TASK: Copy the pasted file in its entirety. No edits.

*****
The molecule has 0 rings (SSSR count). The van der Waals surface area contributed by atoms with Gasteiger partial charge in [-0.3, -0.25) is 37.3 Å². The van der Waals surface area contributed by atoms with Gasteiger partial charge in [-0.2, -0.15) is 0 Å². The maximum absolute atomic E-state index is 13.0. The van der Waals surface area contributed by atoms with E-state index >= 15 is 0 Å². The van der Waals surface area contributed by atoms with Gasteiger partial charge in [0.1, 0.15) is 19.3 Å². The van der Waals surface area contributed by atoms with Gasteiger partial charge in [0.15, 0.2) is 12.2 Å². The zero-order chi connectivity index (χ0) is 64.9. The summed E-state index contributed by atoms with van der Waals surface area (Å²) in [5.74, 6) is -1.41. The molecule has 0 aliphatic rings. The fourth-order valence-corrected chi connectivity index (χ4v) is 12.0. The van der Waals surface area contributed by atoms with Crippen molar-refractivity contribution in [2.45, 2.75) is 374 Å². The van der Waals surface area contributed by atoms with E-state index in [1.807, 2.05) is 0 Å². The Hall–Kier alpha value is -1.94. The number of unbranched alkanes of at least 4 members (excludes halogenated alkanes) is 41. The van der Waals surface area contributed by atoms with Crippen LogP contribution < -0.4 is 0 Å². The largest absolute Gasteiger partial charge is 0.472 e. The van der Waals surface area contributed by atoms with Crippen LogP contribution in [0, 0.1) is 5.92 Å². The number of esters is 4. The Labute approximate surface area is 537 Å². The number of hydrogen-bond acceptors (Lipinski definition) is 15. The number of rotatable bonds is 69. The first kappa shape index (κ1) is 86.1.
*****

The molecule has 0 rings (SSSR count). The van der Waals surface area contributed by atoms with Gasteiger partial charge in [-0.3, -0.25) is 37.3 Å². The van der Waals surface area contributed by atoms with Gasteiger partial charge in [-0.2, -0.15) is 0 Å². The maximum absolute atomic E-state index is 13.0. The van der Waals surface area contributed by atoms with E-state index >= 15 is 0 Å². The van der Waals surface area contributed by atoms with Gasteiger partial charge in [0.1, 0.15) is 19.3 Å². The van der Waals surface area contributed by atoms with Gasteiger partial charge in [0.15, 0.2) is 12.2 Å². The zero-order chi connectivity index (χ0) is 64.9. The summed E-state index contributed by atoms with van der Waals surface area (Å²) in [5.74, 6) is -1.41. The molecule has 0 aliphatic rings. The fourth-order valence-corrected chi connectivity index (χ4v) is 12.0. The van der Waals surface area contributed by atoms with Crippen molar-refractivity contribution in [2.45, 2.75) is 374 Å². The van der Waals surface area contributed by atoms with E-state index in [1.807, 2.05) is 0 Å². The Hall–Kier alpha value is -1.94. The number of unbranched alkanes of at least 4 members (excludes halogenated alkanes) is 41. The van der Waals surface area contributed by atoms with Crippen LogP contribution < -0.4 is 0 Å². The largest absolute Gasteiger partial charge is 0.472 e. The van der Waals surface area contributed by atoms with Crippen LogP contribution in [0, 0.1) is 5.92 Å². The number of esters is 4. The Labute approximate surface area is 537 Å². The number of hydrogen-bond acceptors (Lipinski definition) is 15. The number of rotatable bonds is 69. The first kappa shape index (κ1) is 86.1.